Home » Why Hummer EV Sales Increased By 83,000% This Quarter

Why Hummer EV Sales Increased By 83,000% This Quarter

Hummer 83k Up Ts
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Sales figures for new cars are out for the first quarter of 2024, and in “Murica, f-yeah” news, year-over-year quarterly sales of the GMC Hummer EV jumped by 83,000 percent to 1,668 units. Yep, that means GM only sold two in the first quarter of 2023, and this can largely be contributed to the fact that making cars is hard.

It’s no secret that General Motors has experienced substantial troubles rolling out its Ultium EV architecture. Up until recently, key battery pack assembly line equipment wasn’t, um, online, forcing GM to build Ultium battery packs by hand, as reported by Inside EVs. With a usable capacity of 212.7 kWh, the battery pack in the Hummer EV seems like it would take quite a while to assemble with the appendages many of us were born with, which helps explain how such a monumental backup of orders happened.

Vidframe Min Top
Vidframe Min Bottom

Back in September of 2022, CNBC reported that Hummer EV order books were closed due to a backlog of more than 90,000 orders. While GMC originally forecast mass production of the 3X trim to be online in autumn of 2022, that didn’t happen as planned (below you can see timing estimates on GMC’s website as of April of 2021). In fact, only 72 Hummer EVs were sold through the fourth quarter of 2022.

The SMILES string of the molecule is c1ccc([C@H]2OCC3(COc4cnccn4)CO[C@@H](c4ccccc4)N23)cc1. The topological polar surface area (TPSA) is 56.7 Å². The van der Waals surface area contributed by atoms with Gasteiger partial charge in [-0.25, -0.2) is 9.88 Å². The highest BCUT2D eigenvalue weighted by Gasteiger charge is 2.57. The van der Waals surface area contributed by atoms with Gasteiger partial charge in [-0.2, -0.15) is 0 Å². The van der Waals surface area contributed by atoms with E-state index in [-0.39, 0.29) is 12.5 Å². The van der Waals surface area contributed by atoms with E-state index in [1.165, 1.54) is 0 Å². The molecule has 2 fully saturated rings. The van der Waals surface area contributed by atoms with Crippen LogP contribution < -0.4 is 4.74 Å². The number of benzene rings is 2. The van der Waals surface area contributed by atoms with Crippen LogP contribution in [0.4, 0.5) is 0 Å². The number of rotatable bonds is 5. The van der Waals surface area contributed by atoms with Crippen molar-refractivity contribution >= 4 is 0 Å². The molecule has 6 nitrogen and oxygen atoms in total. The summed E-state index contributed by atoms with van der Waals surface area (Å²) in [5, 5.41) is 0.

Screen Shot 2024 04 02 At 3.42.41 Pm

Even at the start of 2023, progress was slow, with two being built in the first quarter of 2023 and 47 sold in Q2 of 2023, but things picked up in the third quarter of last year with 1,167 trucks and SUVs making it into customer hands (these sales figures are all from GM). For the fourth quarter, numbers increased again to 2,028, which means that Hummer EV deliveries through Q1 were actually down 17.75 percent between Q4 2023 and Q1 2024.

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Surprisingly, the Hummer EV isn’t the lowest-volume model line in GMC’s range. The Savana cargo van only sold 1,078 units through the first quarter, probably because two out of three tradespeople in America have one already. Needless to say, that leaves GMC with quite the uphill battle to come.

Hummer Ev Suv 1